Parallel to the shortage crisis, FDA has been campaigning for more authority to control counterfeiters and manage an increasingly
global pharma supply chain. A number of bills before Congress would empower FDA to deal more forcefully with illegal imports
and to address drug manufacturing problems. The challenge is to ensure that efforts to strengthen FDA clout does not aggravate
At a hearing Sept. 14, before the Senate Health, Education, Labor, and Pensions (HELP) Committee, Deborah Autor, recently
named FDA deputy commissioner for global regulatory operations and policy, presented a long list of desired policy changes
to promote drug safety and level the playing field between domestic and foreign manufacturers. Autor wants mandatory recall
authority for drugs, power to detain and destroy violative imports at the border, and much stiffer penalties for noncompliance.
Drug manufacturers and importers would have to register and list manufacturing facilities using identifier numbers, and importers
would have to demonstrate that they meet quality standards, instead of FDA proving that they do not. Autor also seeks more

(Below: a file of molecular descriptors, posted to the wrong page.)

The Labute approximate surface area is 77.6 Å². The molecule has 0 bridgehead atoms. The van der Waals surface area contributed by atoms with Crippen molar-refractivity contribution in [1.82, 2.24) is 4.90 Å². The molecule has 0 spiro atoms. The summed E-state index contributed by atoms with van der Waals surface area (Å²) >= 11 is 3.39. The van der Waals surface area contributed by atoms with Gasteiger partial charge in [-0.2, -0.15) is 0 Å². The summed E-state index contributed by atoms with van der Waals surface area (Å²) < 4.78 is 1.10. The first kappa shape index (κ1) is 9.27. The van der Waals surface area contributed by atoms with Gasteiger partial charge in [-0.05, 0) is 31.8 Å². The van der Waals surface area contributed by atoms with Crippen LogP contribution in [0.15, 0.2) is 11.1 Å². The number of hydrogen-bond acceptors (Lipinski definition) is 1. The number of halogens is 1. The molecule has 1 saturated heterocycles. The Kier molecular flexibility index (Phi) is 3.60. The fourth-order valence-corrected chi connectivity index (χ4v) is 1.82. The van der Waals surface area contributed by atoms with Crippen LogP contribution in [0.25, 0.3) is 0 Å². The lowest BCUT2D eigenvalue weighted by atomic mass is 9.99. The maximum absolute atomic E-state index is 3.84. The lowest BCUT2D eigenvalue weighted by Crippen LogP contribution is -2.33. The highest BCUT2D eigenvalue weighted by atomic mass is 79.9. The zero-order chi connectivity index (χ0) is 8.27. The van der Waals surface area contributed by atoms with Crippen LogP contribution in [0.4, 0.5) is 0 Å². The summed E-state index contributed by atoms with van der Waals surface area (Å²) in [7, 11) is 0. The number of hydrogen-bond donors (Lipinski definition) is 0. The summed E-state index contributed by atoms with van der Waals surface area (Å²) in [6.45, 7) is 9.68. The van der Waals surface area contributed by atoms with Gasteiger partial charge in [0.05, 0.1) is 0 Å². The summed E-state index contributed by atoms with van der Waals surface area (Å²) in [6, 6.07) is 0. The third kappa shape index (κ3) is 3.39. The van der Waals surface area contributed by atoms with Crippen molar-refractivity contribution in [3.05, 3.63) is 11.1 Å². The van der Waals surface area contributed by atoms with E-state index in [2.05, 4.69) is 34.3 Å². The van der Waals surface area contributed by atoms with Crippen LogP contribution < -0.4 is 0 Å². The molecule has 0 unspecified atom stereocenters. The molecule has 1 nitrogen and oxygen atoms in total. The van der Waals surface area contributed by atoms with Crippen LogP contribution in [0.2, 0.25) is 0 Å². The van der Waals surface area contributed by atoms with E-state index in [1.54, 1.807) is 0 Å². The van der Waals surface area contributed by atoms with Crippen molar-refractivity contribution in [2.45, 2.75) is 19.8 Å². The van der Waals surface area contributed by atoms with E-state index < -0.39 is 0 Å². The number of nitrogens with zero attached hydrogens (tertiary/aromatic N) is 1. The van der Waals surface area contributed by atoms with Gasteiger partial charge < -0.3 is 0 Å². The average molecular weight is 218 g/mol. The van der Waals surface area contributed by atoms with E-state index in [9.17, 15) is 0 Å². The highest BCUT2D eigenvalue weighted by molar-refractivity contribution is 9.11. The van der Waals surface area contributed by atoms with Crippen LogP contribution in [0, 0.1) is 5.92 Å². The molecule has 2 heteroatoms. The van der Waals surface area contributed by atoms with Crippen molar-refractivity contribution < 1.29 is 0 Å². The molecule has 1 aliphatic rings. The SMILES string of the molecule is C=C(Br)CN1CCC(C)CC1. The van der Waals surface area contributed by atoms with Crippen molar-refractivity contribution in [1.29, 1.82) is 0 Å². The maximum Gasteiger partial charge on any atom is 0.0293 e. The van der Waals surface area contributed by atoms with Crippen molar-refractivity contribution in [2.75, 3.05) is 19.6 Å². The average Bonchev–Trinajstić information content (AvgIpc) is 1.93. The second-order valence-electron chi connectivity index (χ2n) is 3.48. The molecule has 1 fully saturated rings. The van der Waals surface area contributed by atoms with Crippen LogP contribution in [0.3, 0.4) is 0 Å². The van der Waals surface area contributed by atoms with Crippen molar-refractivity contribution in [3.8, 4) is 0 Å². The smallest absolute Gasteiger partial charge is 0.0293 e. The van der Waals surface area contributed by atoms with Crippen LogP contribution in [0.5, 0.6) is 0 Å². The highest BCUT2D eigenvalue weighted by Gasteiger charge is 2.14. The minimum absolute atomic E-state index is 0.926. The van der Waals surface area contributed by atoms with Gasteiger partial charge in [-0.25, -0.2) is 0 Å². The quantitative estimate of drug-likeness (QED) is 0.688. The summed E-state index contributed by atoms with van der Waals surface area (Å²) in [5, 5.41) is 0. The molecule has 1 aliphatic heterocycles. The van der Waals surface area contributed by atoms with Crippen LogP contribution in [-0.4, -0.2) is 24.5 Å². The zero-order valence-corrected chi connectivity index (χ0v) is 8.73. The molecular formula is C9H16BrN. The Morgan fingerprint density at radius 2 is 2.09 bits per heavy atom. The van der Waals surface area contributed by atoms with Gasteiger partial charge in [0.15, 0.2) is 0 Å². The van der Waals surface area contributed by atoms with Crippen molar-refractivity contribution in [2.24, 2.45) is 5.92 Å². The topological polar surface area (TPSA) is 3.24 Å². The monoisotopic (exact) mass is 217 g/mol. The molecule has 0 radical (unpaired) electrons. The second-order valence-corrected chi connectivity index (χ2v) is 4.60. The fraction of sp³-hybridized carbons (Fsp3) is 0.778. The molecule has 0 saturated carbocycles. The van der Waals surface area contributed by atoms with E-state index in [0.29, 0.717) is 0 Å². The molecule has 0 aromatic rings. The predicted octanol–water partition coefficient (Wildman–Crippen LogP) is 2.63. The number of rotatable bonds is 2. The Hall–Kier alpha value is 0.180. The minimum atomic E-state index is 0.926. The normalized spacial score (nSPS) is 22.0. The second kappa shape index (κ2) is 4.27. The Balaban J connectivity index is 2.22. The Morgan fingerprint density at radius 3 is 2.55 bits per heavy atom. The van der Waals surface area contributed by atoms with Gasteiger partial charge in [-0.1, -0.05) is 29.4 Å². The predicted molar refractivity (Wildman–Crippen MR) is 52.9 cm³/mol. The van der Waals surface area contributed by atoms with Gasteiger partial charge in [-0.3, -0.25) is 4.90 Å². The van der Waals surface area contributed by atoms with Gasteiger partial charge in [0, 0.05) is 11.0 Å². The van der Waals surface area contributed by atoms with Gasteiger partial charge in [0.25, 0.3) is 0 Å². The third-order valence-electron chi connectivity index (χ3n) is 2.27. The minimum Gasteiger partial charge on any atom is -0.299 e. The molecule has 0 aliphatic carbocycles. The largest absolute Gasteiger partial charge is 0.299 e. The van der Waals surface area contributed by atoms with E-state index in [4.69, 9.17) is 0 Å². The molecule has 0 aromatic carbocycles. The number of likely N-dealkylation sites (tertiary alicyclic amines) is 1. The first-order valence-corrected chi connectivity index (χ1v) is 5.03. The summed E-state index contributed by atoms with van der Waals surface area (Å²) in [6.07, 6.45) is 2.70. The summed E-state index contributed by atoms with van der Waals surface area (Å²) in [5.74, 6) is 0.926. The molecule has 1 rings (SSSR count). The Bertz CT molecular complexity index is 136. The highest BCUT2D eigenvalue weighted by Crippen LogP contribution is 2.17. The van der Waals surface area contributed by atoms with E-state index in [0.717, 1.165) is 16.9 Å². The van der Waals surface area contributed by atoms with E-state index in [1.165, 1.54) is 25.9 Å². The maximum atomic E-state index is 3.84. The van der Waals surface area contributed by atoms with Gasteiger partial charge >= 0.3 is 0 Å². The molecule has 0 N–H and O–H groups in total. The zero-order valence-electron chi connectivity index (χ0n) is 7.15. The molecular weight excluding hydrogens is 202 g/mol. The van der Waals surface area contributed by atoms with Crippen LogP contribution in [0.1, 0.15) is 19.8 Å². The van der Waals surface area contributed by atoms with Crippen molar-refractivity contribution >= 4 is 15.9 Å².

authority to enforce track-and-trace standards, which would help hospitals and physicians know whether drugs from unknown
or unusual sources are legitimate.
Industry supports many of these changes, but is wary that continued shortages will spur calls for even greater government
intervention in the market. The danger is that added rules could make low-profit drug markets less attractive to manufacturers.
Yet, patients are waiting: Short supplies of drugs to treat children with leukemia in the US is "shameful," lamented oncologist
Len Lichtenfield at the FDA workshop. "Maybe we need more government intervention."
Jill Wechsler is Pharmaceutical Technology's Washington editor, 7715 Rocton Ave., Chevy Chase, MD 20815, tel. 301.656.4634, email@example.com